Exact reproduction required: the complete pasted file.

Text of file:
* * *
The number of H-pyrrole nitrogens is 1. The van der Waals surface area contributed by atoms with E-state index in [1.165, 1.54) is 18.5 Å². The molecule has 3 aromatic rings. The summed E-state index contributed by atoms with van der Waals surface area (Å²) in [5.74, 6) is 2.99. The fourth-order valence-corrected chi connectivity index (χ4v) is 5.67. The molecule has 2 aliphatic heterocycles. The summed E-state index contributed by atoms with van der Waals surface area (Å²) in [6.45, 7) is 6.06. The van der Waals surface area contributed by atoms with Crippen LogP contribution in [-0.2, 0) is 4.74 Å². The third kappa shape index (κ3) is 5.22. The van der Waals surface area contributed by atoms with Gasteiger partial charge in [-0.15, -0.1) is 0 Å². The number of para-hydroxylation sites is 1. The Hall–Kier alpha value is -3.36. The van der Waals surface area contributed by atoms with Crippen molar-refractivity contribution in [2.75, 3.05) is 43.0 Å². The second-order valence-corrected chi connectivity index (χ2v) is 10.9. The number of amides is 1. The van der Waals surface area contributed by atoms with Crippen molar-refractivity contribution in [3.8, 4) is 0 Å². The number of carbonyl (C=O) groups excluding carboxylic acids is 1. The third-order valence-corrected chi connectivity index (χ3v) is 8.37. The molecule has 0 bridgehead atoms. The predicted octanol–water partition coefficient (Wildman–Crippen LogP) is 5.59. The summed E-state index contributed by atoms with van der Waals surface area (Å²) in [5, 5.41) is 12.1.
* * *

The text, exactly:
The number of H-pyrrole nitrogens is 1. The van der Waals surface area contributed by atoms with E-state index in [1.165, 1.54) is 18.5 Å². The molecule has 3 aromatic rings. The summed E-state index contributed by atoms with van der Waals surface area (Å²) in [5.74, 6) is 2.99. The fourth-order valence-corrected chi connectivity index (χ4v) is 5.67. The molecule has 2 aliphatic heterocycles. The summed E-state index contributed by atoms with van der Waals surface area (Å²) in [6.45, 7) is 6.06. The van der Waals surface area contributed by atoms with Crippen LogP contribution in [-0.2, 0) is 4.74 Å². The third kappa shape index (κ3) is 5.22. The van der Waals surface area contributed by atoms with Gasteiger partial charge in [-0.15, -0.1) is 0 Å². The number of para-hydroxylation sites is 1. The Hall–Kier alpha value is -3.36. The van der Waals surface area contributed by atoms with Crippen molar-refractivity contribution in [2.75, 3.05) is 43.0 Å². The second-order valence-corrected chi connectivity index (χ2v) is 10.9. The number of amides is 1. The van der Waals surface area contributed by atoms with Crippen molar-refractivity contribution in [3.8, 4) is 0 Å². The number of carbonyl (C=O) groups excluding carboxylic acids is 1. The third-order valence-corrected chi connectivity index (χ3v) is 8.37. The molecule has 0 bridgehead atoms. The predicted octanol–water partition coefficient (Wildman–Crippen LogP) is 5.59. The summed E-state index contributed by atoms with van der Waals surface area (Å²) in [5, 5.41) is 12.1.